Legislative interns gain practical experience working for a State Senator, State Representative or a Committee. Interns come from a varied spectrum of academic backgrounds, but internships are typically only available for students pursuing an undergraduate degree or higher. The intern program provides students with a better understanding of public service and the legislative process in Massachusetts. Interns are unpaid volunteers; however, students may be eligible to earn academic credit for their participation by making arrangements through their advisors and professors.
During the summer, interns are invited to attend the Massachusetts Summer Legislative Intern Program, in which there is an eight week speaker series organized exclusively for legislative interns. The lectures are offered Monday through Thursday, with one in the morning and one in the afternoon. Previous presenters have included Governor Deval Patrick, Senate President Therese Murray, Speaker Robert DeLeo, Attorney General Martha Coakley, Governor Michael Dukakis, legislators, advocates, and agency secretaries. There were more than 70 seminars offered during the summer of 2013. The series is bi-partisan and gives an overview of the variety of roles in government and government relations.
Currently no more applications are being accepted for Summer 2015.
To apply for an Intern position in one of the:
Senate Legislative offices, please contact your Senator (see links below), or the Senate Office of Education and Civic Engagement at (617) 722-1380 or via email to Anne.Ziaja@masenate.gov
House Legislative offices, please contact your State Representative (see links below), or the House Committee on Personnel and Administration at (617) 722-2582 or via email to Jodilyn.Lanza@mahouse.gov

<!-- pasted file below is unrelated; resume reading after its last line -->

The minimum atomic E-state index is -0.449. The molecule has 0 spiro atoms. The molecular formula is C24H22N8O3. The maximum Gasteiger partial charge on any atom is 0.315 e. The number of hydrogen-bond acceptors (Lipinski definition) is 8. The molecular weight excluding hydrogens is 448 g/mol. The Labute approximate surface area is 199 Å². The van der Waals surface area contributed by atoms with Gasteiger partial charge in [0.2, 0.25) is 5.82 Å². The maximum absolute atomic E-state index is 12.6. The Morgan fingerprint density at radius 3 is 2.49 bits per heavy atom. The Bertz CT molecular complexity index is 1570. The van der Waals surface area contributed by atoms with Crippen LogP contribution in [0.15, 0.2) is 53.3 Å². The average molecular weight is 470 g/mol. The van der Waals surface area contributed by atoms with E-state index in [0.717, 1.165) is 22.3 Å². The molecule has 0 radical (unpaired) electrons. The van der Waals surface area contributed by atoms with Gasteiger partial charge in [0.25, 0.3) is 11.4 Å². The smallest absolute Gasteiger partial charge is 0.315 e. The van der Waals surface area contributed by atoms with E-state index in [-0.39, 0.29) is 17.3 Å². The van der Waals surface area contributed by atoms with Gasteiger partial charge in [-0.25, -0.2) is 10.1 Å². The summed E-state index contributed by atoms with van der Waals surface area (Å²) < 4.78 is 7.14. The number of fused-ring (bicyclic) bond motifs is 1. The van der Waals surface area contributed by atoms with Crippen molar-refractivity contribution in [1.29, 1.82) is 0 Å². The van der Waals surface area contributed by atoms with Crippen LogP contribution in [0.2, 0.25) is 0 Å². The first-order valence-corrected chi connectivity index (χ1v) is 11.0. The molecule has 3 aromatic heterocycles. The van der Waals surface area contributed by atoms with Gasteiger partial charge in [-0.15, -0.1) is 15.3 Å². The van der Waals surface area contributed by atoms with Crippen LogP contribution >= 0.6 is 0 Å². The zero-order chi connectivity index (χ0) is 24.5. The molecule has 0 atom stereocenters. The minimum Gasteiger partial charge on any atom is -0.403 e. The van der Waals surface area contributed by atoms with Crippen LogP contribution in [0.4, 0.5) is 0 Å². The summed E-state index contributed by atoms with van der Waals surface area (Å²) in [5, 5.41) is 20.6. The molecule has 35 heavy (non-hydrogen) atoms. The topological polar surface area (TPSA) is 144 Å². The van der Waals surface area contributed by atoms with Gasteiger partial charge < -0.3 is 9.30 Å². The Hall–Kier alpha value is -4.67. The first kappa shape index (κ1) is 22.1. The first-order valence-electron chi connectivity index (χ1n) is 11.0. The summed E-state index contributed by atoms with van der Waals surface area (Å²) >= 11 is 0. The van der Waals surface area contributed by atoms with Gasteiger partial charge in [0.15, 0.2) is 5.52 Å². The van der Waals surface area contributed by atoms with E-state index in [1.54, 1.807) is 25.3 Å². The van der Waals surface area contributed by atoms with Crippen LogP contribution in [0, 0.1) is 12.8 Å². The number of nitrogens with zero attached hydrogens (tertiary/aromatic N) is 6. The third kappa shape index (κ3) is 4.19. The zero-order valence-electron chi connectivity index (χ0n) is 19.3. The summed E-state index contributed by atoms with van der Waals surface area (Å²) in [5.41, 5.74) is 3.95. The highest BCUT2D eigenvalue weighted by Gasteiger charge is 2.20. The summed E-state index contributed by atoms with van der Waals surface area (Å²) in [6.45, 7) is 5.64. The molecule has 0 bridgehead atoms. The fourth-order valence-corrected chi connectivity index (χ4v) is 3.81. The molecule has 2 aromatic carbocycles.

Legislative offices are unique and they each have their own set of needs, so an intern’s experience varies by office. The following is an example of possible legislative intern responsibilities:
Research Bills - the objective is to summarize what the proposal is and who are its proponents and opponents.
Research Issues - your supervisor may have you research legislative issues and issues pertaining to the Legislator’s district.
Attend Hearings - all legislation is heard before committees before coming to the floor for further action.
Observe Floor Action - according to the Constitution of Massachusetts, the Legislature is required to meet in their respective Chambers for either a formal or informal session every 72 hours. The President of the Senate and the Speaker of the House determine the days and times of the sessions.
As an intern, you may be asked to work with residents of the communities in the Legislator’s district. This may include assisting constituents in resolving a problem, fielding calls regarding legislative inquires, or drafting correspondence.
Other various administrative duties are central to the success of a legislator’s office and may include: answering phones, typing, filing, and preparing mailings, letter writing, copying data and performing office errands and reading and researching state and local news articles.